Of the less substantial pieces, Polovinkin’s Ereignis VII stands out.  Three internally fraught fragments make an arresting sequence, enigmatic in their terseness.  During the second, L’action,the composer inserts some notes for prepared piano – a card inserted between some centre-range strings – that startle for their unexpectedness.  The third, Souvenir, loses its drive as the performer again suits himself about both pulse and pace.

Lourie’s Formes en l’air, written without bar-lines or time signatures, reveal a moody quiescence, typified by some staccato pointillism and abrupt blurts of activity.  The last of the three pieces is formally apprehensible, the most impressive – and impressionistic  – of the set, with some Ravel washes initiating an unpretentious if brief experimental paragraph.  This composer’s slightly earlier five Syntheses occasionally startle by their anticipation of the sort of writing that came into vogue about 1950, but the revenant at this particular feast seemed to me to be Schoenberg; while Lourie’s brevities seem flighty, there are suggestions in them of the 1909 Drei Klavierstucke.  Like his great contemporary at this developmental stage, Lourie is not breaking away from his time, yet these tracks are like nothing else in Russia from the period – at least, judging from the context of these discs – and much more sophisticated in their elements than anything that his colleague Stravinsky had produced at this stage.   If one of the Syntheses stands out, it is No. 4: fertile in manipulation of material, its movement both strong and delicate.

Rebikov’s Music for Children and three extracts from the Op. 15 Melomimiques enjoy fine service from Sitsky, the former not as patronising as you might think, certainly not over-saccharine in flavour but packed with whole-tone, bitonal, and suspense-through-non-resolution surprises. The program concludes with two samples of Obukhov’s pianistic mysticism.   Revelation consists of six excursions into metaphysical areas such as Death, Immortal, and The Distress of Satan.   In atmosphere, the suite is placidly neurasthenic, hard to penetrate because of the composer’s mysticism where The Void turns out to be a pretty active plane,  the state of perpetual existence is typified by bleak isolation, and the Devil’s agony lasts only long enough for a few punitive pin-pricks.  The final diptych of Le temple est mesure: l’esprit est incarne and La paix pour les reconcilies would have delighted Messiaen with its three-stave spread and clangorous chords juxtaposed with reserved lulling.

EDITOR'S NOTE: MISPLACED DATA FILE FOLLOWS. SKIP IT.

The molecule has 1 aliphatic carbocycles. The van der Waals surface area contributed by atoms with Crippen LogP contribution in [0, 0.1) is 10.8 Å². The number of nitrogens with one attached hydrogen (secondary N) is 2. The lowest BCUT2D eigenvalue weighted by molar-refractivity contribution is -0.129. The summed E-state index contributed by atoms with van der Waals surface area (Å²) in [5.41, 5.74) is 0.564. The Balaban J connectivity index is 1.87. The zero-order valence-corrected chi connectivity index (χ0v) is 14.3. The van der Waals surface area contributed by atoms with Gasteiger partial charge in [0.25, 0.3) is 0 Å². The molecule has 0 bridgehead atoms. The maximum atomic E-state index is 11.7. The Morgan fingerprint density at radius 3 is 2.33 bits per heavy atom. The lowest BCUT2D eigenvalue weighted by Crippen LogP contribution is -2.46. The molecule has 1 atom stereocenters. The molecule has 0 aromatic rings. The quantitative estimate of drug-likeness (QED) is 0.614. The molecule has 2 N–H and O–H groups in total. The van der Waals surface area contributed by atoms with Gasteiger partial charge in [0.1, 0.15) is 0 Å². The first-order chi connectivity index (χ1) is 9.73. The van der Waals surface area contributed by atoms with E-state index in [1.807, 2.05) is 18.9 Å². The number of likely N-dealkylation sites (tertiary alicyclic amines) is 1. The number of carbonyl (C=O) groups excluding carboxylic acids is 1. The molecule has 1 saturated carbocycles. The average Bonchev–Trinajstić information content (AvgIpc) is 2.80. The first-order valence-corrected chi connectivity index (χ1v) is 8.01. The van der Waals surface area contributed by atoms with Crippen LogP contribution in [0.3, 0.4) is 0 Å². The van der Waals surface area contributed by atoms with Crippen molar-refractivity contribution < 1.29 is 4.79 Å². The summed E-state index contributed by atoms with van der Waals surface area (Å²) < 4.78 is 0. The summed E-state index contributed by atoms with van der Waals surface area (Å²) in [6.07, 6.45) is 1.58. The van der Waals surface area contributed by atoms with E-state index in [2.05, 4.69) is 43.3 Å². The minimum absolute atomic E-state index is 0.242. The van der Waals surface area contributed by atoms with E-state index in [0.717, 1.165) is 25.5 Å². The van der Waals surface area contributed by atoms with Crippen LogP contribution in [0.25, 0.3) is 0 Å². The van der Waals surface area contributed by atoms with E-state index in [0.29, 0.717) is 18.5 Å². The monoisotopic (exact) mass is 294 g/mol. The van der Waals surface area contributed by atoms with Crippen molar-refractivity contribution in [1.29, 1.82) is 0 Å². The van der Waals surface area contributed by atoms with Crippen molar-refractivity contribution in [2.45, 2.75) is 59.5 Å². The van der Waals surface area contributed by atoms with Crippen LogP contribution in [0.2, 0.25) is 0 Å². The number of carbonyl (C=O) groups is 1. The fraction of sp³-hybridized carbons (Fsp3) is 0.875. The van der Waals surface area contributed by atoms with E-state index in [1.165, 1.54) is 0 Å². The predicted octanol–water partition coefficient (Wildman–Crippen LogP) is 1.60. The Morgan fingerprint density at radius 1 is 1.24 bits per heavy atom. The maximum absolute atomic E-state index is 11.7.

A labour of love, then, this large-scale exercise.   You have to admire Sitsky’s dedication and erudition, as well as the clear evidence throughout these recordings of his innate virtuosity.   A lot of it makes for hard listening – not just the sheer percussiveness of a morsel like Deshevov’s Rel’sy which imitates Bartok’s Allegro barbaro in several respects – but the sustained aural onslaught of the three focal sonatas.   This music-making gives some welcome substance to our knowledge of a strikingly fertile time in Russia’s musical activity that, for many years, was in danger of being wiped from the memory of all but a few true believers.  We should thank Sitsky for his remarkable gift of restoration.